Peter Gabriel/Youssou N'Dour

Live Shots

Peter Gabriel (top, photo by Jay West); Youssou N'Dour (photo by John Anderson)
Peter Gabriel (top, photo by Jay West); Youssou N'Dour (photo by John Anderson)

Peter Gabriel

Cynthia Woods Mitchell Pavilion, Houston, June 16

Youssou N'Dour

ACL Live at the Moody Theater, June 18

Peter Gabriel's mainstream coronation, 1986's many-times-platinum So, guested Senegalese griot Youssou N'Dour on only one track ("Mercy Street"), but the two singers' high-wire vocal act on "In Your Eyes" during the ensuing tour remains a global kiss-the-sky crossover. Gabriel performed both vintage So-journs in Houston two nights prior to N'Dour's lithe African troupe entrancing Austin's Moody Theater on Saturday, employing Norwegian folkie Ane Brun as his foil on "In Your Eyes" along with his daughter Melanie. If Billboard's modern rock chart-topper missed N'Dour, the Genesis cofounder's full-blown classicism now sweeps it up in evolutionary progression. Gabriel's 46-piece New Blood Orchestra serves a sole instrument, the 61-year-old Englishman's delicately splayed tenor, laying bare mystic lyrics while rendering their origin arrangements ghosts in the orchestral machinations. Irrigated via a stage thermos and suckling on a plastic honey bear, Gabriel began by stripping back David Bowie's "Heroes" to a nearly unrecognizable opener, then delved ever starker on succeeding covers of Regina Spektor ("Après Moi"), Paul Simon ("The Boy in the Bubble"), and Arcade Fire ("My Body Is a Cage"), all debuted on 2010's interpretive Scratch My Back. "Biko" closed the first set almost unplugged save for the swell of a dozen violins, prepping a second half that completed a career catalog cull touching on all his nonsoundtrack studio albums except for his second eponymous disc. Security mirage "San Jacinto" and tribalist littermate "The Rhythm of the Heat" joined a deadly, creeping "Intruder," but "Red Rain," catcalled for all night, began the end-run of hits, peaking with Gabriel literally skipping across the stage during modern faith healer "Solsbury Hill." Two male dancers, one favoring Michael Jackson's "Smooth Criminal" moves and the other leaping bandmates in a single bound, channeled Youssou N'Dour's equally stately and sometimes giddy élan, also delivered in hourlong halves divided by an intermission. African superstardom translated mostly into its motherland's local émigrés Downtown at the W Hotel, but N'Dour's 11-member group laid in a groove epidural, hypnotizing time itself between lights-out and no encore. "7 Seconds," his 1994 duet with Neneh Cherry, transcended the overall language barrier early, bridged by the first set's concentration on Dakar-Kingston, N'Dour's hopscotch from West African percussive praise singing to Jamaican undulation. Cresting to a fever pitch near the evening's conclusion on the rocking expansion of Bob Marley's "Redemption Song," the riot goin' on gushed four percussionists, crucible bass lines, and skittering guitars. "AIDS, poverty, war – the Africa we know," proclaimed N'Dour, 51, offering his antidote. Africa: cradle of music.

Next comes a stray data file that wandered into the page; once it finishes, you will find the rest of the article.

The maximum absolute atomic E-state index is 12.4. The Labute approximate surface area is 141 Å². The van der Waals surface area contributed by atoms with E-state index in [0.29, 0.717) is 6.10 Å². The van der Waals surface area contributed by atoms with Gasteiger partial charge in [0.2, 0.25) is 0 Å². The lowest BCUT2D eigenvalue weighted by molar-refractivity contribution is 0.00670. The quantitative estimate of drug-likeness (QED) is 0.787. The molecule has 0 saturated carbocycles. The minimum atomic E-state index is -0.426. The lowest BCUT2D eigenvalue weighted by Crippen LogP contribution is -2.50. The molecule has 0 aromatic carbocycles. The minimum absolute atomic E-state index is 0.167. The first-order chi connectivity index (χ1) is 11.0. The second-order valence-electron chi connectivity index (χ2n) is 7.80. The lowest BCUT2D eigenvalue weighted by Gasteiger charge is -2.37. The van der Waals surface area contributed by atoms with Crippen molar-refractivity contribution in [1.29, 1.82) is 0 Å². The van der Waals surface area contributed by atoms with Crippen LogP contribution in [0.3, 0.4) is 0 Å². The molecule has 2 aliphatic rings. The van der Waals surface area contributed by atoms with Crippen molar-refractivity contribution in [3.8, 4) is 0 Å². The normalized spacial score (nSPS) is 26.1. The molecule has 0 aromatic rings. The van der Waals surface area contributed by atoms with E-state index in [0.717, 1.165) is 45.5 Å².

A note to readers: Bold and uncensored, The Austin Chronicle has been Austin’s independent news source for almost 40 years, expressing the community’s political and environmental concerns and supporting its active cultural scene. Now more than ever, we need your support to continue supplying Austin with independent, free press. If real news is important to you, please consider making a donation of $5, $10 or whatever you can afford, to help keep our journalism on stands.

Support the Chronicle  

More Peter Gabriel
The Crazy World of Arthur Brown
The Crazy World of Arthur Brown
The sometime Austinite tours the U.S. for the first time since 1969

Thomas Fawcett, Feb. 17, 2017

Did Shearwater Cut the Best Protest Album of 2016?
Did Shearwater Cut the Best Protest Album of 2016?
Jonathan Meiburg calls out new America's scary monsters

Abby Johnston, Dec. 9, 2016

More Youssou N'Dour
Phases & Stages
Youssou N'dour
Rokku Mi Rokka (Give and Take) (Record Review)

Thomas Fawcett, Dec. 28, 2007

More Music Reviews
Texas Platters
Matthew Logan Vasquez
Light'n Up (Record Review)

Elise Barbin, June 14, 2019

The Infinites
The Infinites
The Infinites (Record Review)

Rachel Rascoe, May 10, 2019

More by Raoul Hernandez
Stream the Synth-Pocalypse on Pinkish Black’s <i>Concept Unification</i>
Stream the Synth-Pocalypse on Pinkish Black’s Concept Unification
Texan twosome shares new LP and email Q&A

June 20, 2019

Church of Misery's Doom-Boogie Bounces Back From a Mutiny
Church of Misery's Doom-Boogie Bounces Back From a Mutiny
The serial killer-obsessed fourpiece comes to Austin Terror Fest

June 7, 2019


Peter Gabriel, Youssou N'Dour

One click gets you all the newsletters listed below

Breaking news, arts coverage, and daily events

Can't keep up with happenings around town? We can help.

Austin's queerest news and events

Updates for SXSW 2019

All questions answered (satisfaction not guaranteed)

Information is power. Support the free press, so we can support Austin.   Support the Chronicle